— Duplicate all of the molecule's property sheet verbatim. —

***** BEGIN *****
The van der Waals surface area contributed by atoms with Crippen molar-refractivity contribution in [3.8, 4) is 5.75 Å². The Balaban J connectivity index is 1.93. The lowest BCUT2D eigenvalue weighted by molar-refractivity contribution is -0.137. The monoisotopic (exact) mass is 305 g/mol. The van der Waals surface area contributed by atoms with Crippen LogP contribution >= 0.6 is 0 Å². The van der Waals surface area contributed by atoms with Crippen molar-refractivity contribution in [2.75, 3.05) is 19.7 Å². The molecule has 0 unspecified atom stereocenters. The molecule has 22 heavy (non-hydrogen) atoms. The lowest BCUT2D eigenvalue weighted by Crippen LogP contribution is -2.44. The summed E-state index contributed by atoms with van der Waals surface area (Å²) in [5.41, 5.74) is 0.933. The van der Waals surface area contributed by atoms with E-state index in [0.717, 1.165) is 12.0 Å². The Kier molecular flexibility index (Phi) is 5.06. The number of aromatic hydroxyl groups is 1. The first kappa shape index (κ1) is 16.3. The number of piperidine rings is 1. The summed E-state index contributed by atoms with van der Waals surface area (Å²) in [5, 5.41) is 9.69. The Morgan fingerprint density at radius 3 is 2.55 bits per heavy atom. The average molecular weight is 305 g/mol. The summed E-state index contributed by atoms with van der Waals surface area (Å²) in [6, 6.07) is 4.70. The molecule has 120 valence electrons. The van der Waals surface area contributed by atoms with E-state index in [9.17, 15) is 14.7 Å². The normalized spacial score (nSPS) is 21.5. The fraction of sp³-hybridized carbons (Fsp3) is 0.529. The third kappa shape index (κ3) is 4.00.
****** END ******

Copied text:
The van der Waals surface area contributed by atoms with Crippen molar-refractivity contribution in [3.8, 4) is 5.75 Å². The Balaban J connectivity index is 1.93. The lowest BCUT2D eigenvalue weighted by molar-refractivity contribution is -0.137. The monoisotopic (exact) mass is 305 g/mol. The van der Waals surface area contributed by atoms with Crippen LogP contribution >= 0.6 is 0 Å². The van der Waals surface area contributed by atoms with Crippen molar-refractivity contribution in [2.75, 3.05) is 19.7 Å². The molecule has 0 unspecified atom stereocenters. The molecule has 22 heavy (non-hydrogen) atoms. The lowest BCUT2D eigenvalue weighted by Crippen LogP contribution is -2.44. The summed E-state index contributed by atoms with van der Waals surface area (Å²) in [5.41, 5.74) is 0.933. The van der Waals surface area contributed by atoms with E-state index in [0.717, 1.165) is 12.0 Å². The Kier molecular flexibility index (Phi) is 5.06. The number of aromatic hydroxyl groups is 1. The first kappa shape index (κ1) is 16.3. The number of piperidine rings is 1. The summed E-state index contributed by atoms with van der Waals surface area (Å²) in [5, 5.41) is 9.69. The Morgan fingerprint density at radius 3 is 2.55 bits per heavy atom. The average molecular weight is 305 g/mol. The summed E-state index contributed by atoms with van der Waals surface area (Å²) in [6, 6.07) is 4.70. The molecule has 120 valence electrons. The van der Waals surface area contributed by atoms with E-state index in [9.17, 15) is 14.7 Å². The normalized spacial score (nSPS) is 21.5. The fraction of sp³-hybridized carbons (Fsp3) is 0.529. The third kappa shape index (κ3) is 4.00.